Quoting twincomanche:
No no.
Well, what was your take on it.
Member Since: September 27, 2007 Posts: 1 Comments: 21734
Quoting twincomanche:
No no.
Or should I say Yes yes. I'm so confused.
Member Since: Posts: Comments:
Its fixin to go neutral. Hopefully it will not go negative to quickly. If it does, more tornadoes than originally thought..
Member Since: September 27, 2007 Posts: 1 Comments: 21734
Quoting hydrus:
Were you diggin dat post too T.C..?...:)
No no.
Member Since: Posts: Comments:
Quoting 1900hurricane:
The storms completely missed us here in College Station, TX, despite having a 60% chance from the NWS and being in a Severe Thunderstorm Watch. Since the beginning of October, we have had only 6.00 inches of rain. That's an average of only an inch per month! I have a feeling that D4 conditions may start showing up soon...


I'm honestly surprised we haven't seen them already.

I fully expect the next map (coming out Thursday) to look drastically different... and drastically more severe.
Member Since: August 3, 2008 Posts: 16 Comments: 5890
Member Since: April 2, 2011 Posts: 0 Comments: 2278
Quoting twincomanche:
Right.
Were you diggin dat post too T.C..?...:)
Member Since: September 27, 2007 Posts: 1 Comments: 21734
Quoting IFuSAYso:
CLARKSVILLE NOAA WEATHER STATION DOWN

NOUS44 KOHX 041648
PNSOHX
TNZ005>007-023>027-042245-

PUBLIC INFORMATION STATEMENT
NATIONAL WEATHER SERVICE NASHVILLE TN
1143 AM CDT MON APR 4 2011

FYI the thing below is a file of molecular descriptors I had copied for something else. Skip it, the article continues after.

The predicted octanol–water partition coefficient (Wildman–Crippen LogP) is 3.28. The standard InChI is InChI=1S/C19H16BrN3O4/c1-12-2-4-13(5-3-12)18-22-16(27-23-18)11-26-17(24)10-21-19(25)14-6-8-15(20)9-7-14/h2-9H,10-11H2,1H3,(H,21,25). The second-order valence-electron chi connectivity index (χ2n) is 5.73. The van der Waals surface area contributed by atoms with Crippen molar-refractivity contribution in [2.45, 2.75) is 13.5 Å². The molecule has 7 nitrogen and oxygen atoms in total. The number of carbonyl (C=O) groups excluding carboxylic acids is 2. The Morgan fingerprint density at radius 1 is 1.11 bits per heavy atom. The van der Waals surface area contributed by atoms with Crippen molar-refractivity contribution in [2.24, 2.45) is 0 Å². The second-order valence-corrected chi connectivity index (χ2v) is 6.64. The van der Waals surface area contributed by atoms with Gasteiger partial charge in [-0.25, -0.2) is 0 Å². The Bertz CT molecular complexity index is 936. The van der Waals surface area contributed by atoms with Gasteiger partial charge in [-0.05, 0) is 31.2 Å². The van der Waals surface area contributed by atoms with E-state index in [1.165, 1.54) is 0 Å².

...CLARKSVILLE NOAA WEATHER STATION DOWN...

THE NOAA WEATHER RADIO SITE...STATION WWH37 IN CLARKSVILLE...WILL
BE DOWN UNTIL FURTHER NOTICE. PLEASE ADJUST YOUR NOAA WEATHER
RADIO TO EITHER THE NASHILLE TRANSMITTER AT 162.550 MEGAHERTZ OR
THE WAVERLY TRANSMITTER AT 162.400 MEGAHERTZ. BOTH OF THE THESE
TRANSMITTERS WILL EFFECTIVELY PROVIDE YOU WITH LIFE SAVING WEATHER
INFORMATION.

PLEASE STAY TUNED TO THE NATIONAL WEATHER SERVICE FOR FURTHER
STATEMENTS, WATCHES AND POSSBILE WARNINGS.

WE APOLOGIZE FOR THE INCONVENIENCE..

$$

MDAVIS
Inconvenience.?..I wonder whats going on... It is getting really bad.
Member Since: September 27, 2007 Posts: 1 Comments: 21734
Quoting hydrus:
This is a great post.
Right.
Member Since: Posts: Comments:
Check out the "sawtooth" pattern in the southwestern quadrant of the low pressure system in the north Pacific...

Water Vapor Loop

Just embedded eddies I guess, but it's mean looking...
Member Since: March 26, 2006 Posts: 44 Comments: 1520
CLARKSVILLE NOAA WEATHER STATION DOWN

NOUS44 KOHX 041648
PNSOHX
TNZ005>007-023>027-042245-

PUBLIC INFORMATION STATEMENT
NATIONAL WEATHER SERVICE NASHVILLE TN
1143 AM CDT MON APR 4 2011

...CLARKSVILLE NOAA WEATHER STATION DOWN...

THE NOAA WEATHER RADIO SITE...STATION WWH37 IN CLARKSVILLE...WILL
BE DOWN UNTIL FURTHER NOTICE. PLEASE ADJUST YOUR NOAA WEATHER
RADIO TO EITHER THE NASHILLE TRANSMITTER AT 162.550 MEGAHERTZ OR
THE WAVERLY TRANSMITTER AT 162.400 MEGAHERTZ. BOTH OF THE THESE
TRANSMITTERS WILL EFFECTIVELY PROVIDE YOU WITH LIFE SAVING WEATHER